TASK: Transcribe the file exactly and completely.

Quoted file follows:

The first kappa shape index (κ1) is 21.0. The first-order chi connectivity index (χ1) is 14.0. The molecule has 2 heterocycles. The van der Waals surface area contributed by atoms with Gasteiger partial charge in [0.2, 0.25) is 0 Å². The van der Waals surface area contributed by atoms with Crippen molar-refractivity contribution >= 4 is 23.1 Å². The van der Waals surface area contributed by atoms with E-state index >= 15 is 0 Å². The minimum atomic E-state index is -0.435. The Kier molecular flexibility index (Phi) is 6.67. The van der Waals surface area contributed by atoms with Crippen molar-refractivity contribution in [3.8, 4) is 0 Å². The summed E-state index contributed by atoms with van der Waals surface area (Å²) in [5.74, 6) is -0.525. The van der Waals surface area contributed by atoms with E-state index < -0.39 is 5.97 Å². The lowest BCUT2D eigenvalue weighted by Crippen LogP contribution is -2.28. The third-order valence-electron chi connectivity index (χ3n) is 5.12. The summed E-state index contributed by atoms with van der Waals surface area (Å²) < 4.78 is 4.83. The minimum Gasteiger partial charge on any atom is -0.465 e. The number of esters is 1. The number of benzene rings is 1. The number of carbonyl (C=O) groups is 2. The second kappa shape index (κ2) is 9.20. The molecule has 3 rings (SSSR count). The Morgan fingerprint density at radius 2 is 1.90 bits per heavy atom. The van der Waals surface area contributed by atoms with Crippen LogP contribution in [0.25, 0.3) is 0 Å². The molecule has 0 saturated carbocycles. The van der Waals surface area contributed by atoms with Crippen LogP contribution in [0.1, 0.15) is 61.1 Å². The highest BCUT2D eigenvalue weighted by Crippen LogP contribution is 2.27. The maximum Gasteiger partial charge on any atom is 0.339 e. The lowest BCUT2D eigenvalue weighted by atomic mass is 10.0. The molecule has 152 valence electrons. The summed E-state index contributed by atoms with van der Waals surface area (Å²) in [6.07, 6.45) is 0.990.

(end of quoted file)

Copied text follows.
The first kappa shape index (κ1) is 21.0. The first-order chi connectivity index (χ1) is 14.0. The molecule has 2 heterocycles. The van der Waals surface area contributed by atoms with Gasteiger partial charge in [0.2, 0.25) is 0 Å². The van der Waals surface area contributed by atoms with Crippen molar-refractivity contribution >= 4 is 23.1 Å². The van der Waals surface area contributed by atoms with E-state index >= 15 is 0 Å². The minimum atomic E-state index is -0.435. The Kier molecular flexibility index (Phi) is 6.67. The van der Waals surface area contributed by atoms with Crippen molar-refractivity contribution in [3.8, 4) is 0 Å². The summed E-state index contributed by atoms with van der Waals surface area (Å²) in [5.74, 6) is -0.525. The van der Waals surface area contributed by atoms with E-state index < -0.39 is 5.97 Å². The lowest BCUT2D eigenvalue weighted by Crippen LogP contribution is -2.28. The third-order valence-electron chi connectivity index (χ3n) is 5.12. The summed E-state index contributed by atoms with van der Waals surface area (Å²) < 4.78 is 4.83. The minimum Gasteiger partial charge on any atom is -0.465 e. The number of esters is 1. The number of benzene rings is 1. The number of carbonyl (C=O) groups is 2. The second kappa shape index (κ2) is 9.20. The molecule has 3 rings (SSSR count). The Morgan fingerprint density at radius 2 is 1.90 bits per heavy atom. The van der Waals surface area contributed by atoms with Crippen LogP contribution in [0.25, 0.3) is 0 Å². The molecule has 0 saturated carbocycles. The van der Waals surface area contributed by atoms with Crippen LogP contribution in [0.1, 0.15) is 61.1 Å². The highest BCUT2D eigenvalue weighted by Crippen LogP contribution is 2.27. The maximum Gasteiger partial charge on any atom is 0.339 e. The lowest BCUT2D eigenvalue weighted by atomic mass is 10.0. The molecule has 152 valence electrons. The summed E-state index contributed by atoms with van der Waals surface area (Å²) in [6.07, 6.45) is 0.990.